Retinol 101: What Is Retinol? — The Comprehensive Guide

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When it looks like skin aging signs such as wrinkles and fine lines has taken away the firmness and glow on your face, then consider retinol as your first line of defense.

Retinol has been a godsend in the beauty industry. Infact this wonderful ingredient has been used for decades to tackle the issue of acne, skin aging signs and maintain healthy and glowing skin.


So, have you been popping the question, “What is retinol”? Then welcome to this comprehensive guide, because you’re about to know more about retinol,– the one powerful ingredient for acne, anti-aging and radiant skin.

Keep reading to know more about retinol

What is Retinol?

Retinol is a vitamin A derivative and an anti-aging molecule that accelerates skin-renewal, reduces wrinkles, fine lines, and age spots, for firmer, smoother and more evenly-toned skin.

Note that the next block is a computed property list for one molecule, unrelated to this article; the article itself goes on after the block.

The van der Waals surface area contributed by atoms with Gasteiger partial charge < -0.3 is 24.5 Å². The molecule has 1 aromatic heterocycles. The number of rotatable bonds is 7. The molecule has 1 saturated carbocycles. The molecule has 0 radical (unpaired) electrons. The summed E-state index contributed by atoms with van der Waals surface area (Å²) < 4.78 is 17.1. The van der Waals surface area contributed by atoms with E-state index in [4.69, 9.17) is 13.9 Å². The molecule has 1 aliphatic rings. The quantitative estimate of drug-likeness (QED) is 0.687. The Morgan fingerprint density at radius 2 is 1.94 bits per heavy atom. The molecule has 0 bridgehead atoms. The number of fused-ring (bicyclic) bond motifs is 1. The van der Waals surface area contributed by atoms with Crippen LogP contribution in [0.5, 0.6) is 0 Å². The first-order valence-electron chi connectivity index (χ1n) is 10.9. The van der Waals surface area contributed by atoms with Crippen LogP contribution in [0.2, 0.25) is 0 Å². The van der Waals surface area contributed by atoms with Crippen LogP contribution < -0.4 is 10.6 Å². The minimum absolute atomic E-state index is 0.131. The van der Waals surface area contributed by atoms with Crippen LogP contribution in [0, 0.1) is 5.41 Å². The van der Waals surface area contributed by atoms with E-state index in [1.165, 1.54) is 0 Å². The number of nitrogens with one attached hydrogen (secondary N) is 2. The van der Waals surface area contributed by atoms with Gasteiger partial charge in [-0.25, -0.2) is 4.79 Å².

Retinol belongs to the family of Retinoids which is an umbrella term for all vitamin A derivative ingredients.

How Does Retinol Works?

Retinol is a collagen boosting machine. When applied on the skin, it stimulates collagen production, which plumps out skin, reduces fine lines and wrinkles. Retinol also encourages cellular turnover and also encourages new cells growth which in turn treats acne, unclog pores (allowing your pores to breath) and improves overall skin texture, with a youthful glow.

Skin Benefits Of Retinol.

Fights acne (pimples).

Due to its skin renewal potentials, retinol encourages cell regeneration and turnover which generates healthy cells and also has exfoliating effect that stops pores from clogging and pimples, blackheads and cysts from forming.